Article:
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Amanda Rowan
Mental Health

Dance as a Method of Self-Care

I danced in a competitive studio for several years. Before I arrived at that studio, I was trained in classical ballet. It is no secret that the dance industry is one of the most cutthroat, competitive environments an artist can put themselves in. I remember feeling constant doubt and shame regarding my flexibility, my lines, my body, etc. I am abnormally flexible for the average person and have always been in pretty good shape but compared to the other dancers I took class with, I was awful. And that is what competitive dance is so often all about- comparing yourself to the rest of the dance world. And that is not for everyone.

It’s been three years since I stopped dancing seriously- I dabbled in color guard and theatre briefly, but soon threw myself exclusively into my college courses. I thought that this would be a good way to allow myself to develop a strong work ethic, living as a student with few to no distractions. I also thought that completely removing myself from a life involving dance would help me grow to love my body more. No one ever tells you how hard it is to escape old habits and toxic thoughts even when you’ve removed yourself from the environment that taught you how to hate yourself.

I was 19 years old by the time I realized that quitting dance was probably the worst mistake of my life. Don’t get me wrong, leaving my studio was the best think I could have done for my physical and mental health, but if I could, I’d tell myself to find someplace new to try again. Dance was one of the only things that kept me sane in spite of the harmful standards most of us were held to.

I was studying abroad when this all clicked. I’d been in Guangzhou, China for about two months and was battling severe depressive episodes and some unyielding anxiety. Culture shock and homesickness kicked my ass and I had no idea how I was supposed to make it another four months without losing my mind. And then… *cue dramatic orchestral music* I saw an ad for dance classes, and it felt as though the heavens opened up and angels sang, and everything was suddenly going to be okay.

No, that’s not how it happened at all. I saw the ad and barely gave it a second thought. A week went by. Then two weeks. Then a month. It was halfway through my semester abroad and I was not okay. It was a conversation with my parents that convinced me to just try out a dance class for one week- maybe it would serve as a good distraction. At the very least, I’d get an hour worth of cardio. I found the ad again and attended one class. It was hip hop.

Just to make sure that you understand how out of my depth I was when I got to the studio and realized that I would be learning a hip-hop routine, let me remind you that I am a classically trained ballerina before anything else. I never so much as stepped on a dance floor without ballet shoes on. Needless to say, I was mildly terrified. And I was horrible. But I went back to my dormitory feeling happy. So, I attended one more class, just to see if I got the same effect. Then one more class, just to make sure I was getting better at my isolations. Then another, and another, and another, until I was dancing four times a week, every week- classes in hip hop, modern, and classical Chinese dance. And I was happy because I was learning, I was healthy, I was having so much fun every week.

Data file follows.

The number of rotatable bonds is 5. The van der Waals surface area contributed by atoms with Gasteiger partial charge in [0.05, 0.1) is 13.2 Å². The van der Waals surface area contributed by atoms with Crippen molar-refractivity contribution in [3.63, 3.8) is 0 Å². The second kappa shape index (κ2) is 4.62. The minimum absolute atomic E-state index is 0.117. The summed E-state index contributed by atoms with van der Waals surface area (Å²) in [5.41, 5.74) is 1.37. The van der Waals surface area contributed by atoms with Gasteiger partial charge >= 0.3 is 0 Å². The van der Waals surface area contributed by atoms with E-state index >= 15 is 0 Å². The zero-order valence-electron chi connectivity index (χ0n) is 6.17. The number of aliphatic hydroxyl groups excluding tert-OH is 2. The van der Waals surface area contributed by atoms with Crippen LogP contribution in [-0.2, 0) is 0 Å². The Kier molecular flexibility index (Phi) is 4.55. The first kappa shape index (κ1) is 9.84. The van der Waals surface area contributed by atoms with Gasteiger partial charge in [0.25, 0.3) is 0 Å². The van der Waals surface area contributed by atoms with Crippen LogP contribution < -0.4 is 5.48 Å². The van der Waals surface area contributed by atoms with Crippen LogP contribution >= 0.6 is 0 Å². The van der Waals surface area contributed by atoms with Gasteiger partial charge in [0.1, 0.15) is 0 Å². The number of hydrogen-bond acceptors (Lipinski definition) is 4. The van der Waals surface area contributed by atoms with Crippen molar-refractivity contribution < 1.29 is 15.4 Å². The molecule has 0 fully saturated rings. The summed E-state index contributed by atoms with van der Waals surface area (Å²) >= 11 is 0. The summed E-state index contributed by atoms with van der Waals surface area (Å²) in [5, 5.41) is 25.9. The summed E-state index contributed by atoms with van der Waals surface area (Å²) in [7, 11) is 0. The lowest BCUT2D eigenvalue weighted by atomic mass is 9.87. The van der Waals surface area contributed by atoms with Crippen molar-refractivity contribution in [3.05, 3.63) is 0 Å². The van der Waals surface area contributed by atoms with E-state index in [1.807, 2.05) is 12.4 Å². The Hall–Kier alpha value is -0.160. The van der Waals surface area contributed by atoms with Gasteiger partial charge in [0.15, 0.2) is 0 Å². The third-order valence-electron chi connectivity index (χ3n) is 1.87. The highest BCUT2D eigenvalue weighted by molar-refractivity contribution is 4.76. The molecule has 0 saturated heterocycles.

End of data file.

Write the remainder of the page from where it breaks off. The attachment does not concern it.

When I returned to the states, I continued taking classes whenever I could manage. I didn’t focus too hard on becoming inhumanly flexible or small, and no one asked that of me. On days that I didn’t go to class, I missed it. On days that I got to perform in recitals, I was thrumming with excitement throughout the entire rehearsal, the show, the final bows. None of this is because doing four pirouettes made me a better person than I was when I could only do two. It wasn’t because of any gains in flexibility or any awards at a competition. It was all about telling a story through dance.

When I feel emotions that I simply cannot articulate with speech, dance allows me to explore those feelings; I’m able to jump and reach for the sky when I’m overjoyed, shake off negativity and frustration, roll around on the floor gracelessly to a Billie Eilish song when I have no idea how the hell I’m going to graduate next year. And I always feel a little bit better after rolling around, spinning mindlessly, and jumping like a maniac with pointed toes.

In spite of the toxic environment that I experienced with the competitive dance industry, I continue to dance as a means to practice self-care and creative expression. My hope is that young dancers that may not be pursuing a professional career in dance do not give up on a passion that may sometimes feel so tainted. Find a place that encourages you to grow and express yourself through your body and through your movement. It is such a gift to dance.

Rowan is a Psychology major with a double minor in English Writing and Neuroscience. She enjoys writing, studying, eating, dancing, language learning, and getting haircuts to spite everyone that likes her long hair better.
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